News from March 2018

Appeals panel: 'Harsh' law forced state to yank nurse's license over 1975 'forcible felony' conviction

By Dan Churney | Mar 1, 2018

An Illinois appellate panel has refused to overturn the state's decision to retroactively revoke a Cook County man's nursing license, because of a 40-year-old attempted murder conviction which pre-dates his nursing career, saying a 2012 law clearly, if “harshly,” demands revocation.

Appeals panel: Law firm can't use medical practice's tax accounting practices to escape malpractice suit

By DM Herra | Mar 1, 2018

An anesthesiology practice will have a second chance to argue that its law firm cost it profits by not including restrictive clauses in employment contracts, leaving two anesthesiologists free to form a competing practice and take a profitable client with them, after a state appeals panel said their lawsuit should not be precluded over tax accounting decisions.

Attorney says 7th Circuit ruling in exploding grain bin case could narrow property damage coverage

By John Sammon | Mar 1, 2018

A recent federal appeals court decision could reduce future property damage coverage provided by commercial general liability insurers in Illinois and other states, according to an attorney experienced in such cases.

Urban Education Institute, others allegedly let Woodlawn School security guard throw student to ground

By Louie Torres | Mar 1, 2018

A woman is suing Urban Education Institute, the University of Chicago Charter School Corporation, the University of Chicago, Allied Universal Security Service and a security guard at Woodlawn School for alleged negligence.

Johnson & Johnson, others allegedly liable for cancer caused by talcum powder

By Louie Torres | Mar 1, 2018

An estate administrator is suing Johnson & Johnson and Walgreen Co. for allegedly taking insufficient measures to prevent injuries.

Johnson & Johnson, others accused over cancer allegedly caused by talcum powder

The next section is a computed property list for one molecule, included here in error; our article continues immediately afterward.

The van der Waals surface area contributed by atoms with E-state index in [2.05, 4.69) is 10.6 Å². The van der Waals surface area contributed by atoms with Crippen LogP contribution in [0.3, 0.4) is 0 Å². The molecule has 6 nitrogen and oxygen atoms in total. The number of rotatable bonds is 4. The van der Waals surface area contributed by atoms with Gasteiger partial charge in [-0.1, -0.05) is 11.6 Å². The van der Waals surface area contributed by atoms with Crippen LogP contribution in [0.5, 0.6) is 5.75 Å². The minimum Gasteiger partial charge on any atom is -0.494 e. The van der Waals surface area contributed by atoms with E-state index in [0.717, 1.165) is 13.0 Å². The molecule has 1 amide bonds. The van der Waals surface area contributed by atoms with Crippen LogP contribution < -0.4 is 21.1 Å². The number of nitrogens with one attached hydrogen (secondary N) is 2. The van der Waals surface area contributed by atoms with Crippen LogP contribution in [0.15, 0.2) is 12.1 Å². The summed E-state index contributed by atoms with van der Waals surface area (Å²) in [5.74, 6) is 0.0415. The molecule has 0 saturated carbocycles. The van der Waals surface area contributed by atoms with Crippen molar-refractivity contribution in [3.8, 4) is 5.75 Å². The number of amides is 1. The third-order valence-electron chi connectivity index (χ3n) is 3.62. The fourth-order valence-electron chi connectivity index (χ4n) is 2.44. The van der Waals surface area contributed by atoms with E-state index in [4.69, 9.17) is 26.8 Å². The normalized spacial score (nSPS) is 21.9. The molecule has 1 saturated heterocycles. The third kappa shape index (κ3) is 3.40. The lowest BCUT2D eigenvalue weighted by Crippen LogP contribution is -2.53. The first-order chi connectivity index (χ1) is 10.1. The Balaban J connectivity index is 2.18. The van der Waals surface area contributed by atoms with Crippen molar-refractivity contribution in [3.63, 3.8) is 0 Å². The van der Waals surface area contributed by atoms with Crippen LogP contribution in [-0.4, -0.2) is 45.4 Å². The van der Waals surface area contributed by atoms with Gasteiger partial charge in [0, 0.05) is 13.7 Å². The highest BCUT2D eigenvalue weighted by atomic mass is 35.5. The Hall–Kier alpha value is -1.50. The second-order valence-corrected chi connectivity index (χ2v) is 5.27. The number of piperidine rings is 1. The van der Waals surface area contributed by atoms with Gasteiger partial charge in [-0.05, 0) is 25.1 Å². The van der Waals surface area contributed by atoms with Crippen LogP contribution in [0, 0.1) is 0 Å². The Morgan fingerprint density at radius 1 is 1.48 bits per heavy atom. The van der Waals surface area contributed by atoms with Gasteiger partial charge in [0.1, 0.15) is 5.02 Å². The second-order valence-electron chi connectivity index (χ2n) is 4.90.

By Louie Torres | Mar 1, 2018

An estate administrator is suing Johnson & Johnson and Walgreen Co. for allegedly taking insufficient measures to prevent injuries.

Warren Barr Gold Coast allegedly failed to prevent man from falling

By Louie Torres | Mar 1, 2018

A woman is suing Warren Barr Gold Coast for allegedly taking insufficient measures to prevent injuries.

Man says he fell while being transferred to CT machine at NorthShore Glenbrook Hospital

By Louie Torres | Mar 1, 2018

A man is suing NorthShore University HealthSystem Corporation and Glenbrook Hospital for allegedly taking insufficient measures to prevent injuries.

Judge: Allstate must answer class action alleging intentionally lowered risk standards, hurt profitability

By Scott Holland | Mar 2, 2018

A federal judge in Chicago has cleared a group of investors to continue their class action against insurer Allstate for allegedly hurting the company’s value by allegedly lowering underwriting standards to add higher-risk customers.

Cook County Clerk's office launches online marriage license application, saving users, staff time

By Elizabeth Alt | Mar 2, 2018

The Cook County Clerk's office has added an online marriage license application feature to the clerk's website, allowing couples getting married in Chicago or suburban Cook County to fill out the application online before going to the office in person, saving over half the time it takes to do the entire process in person.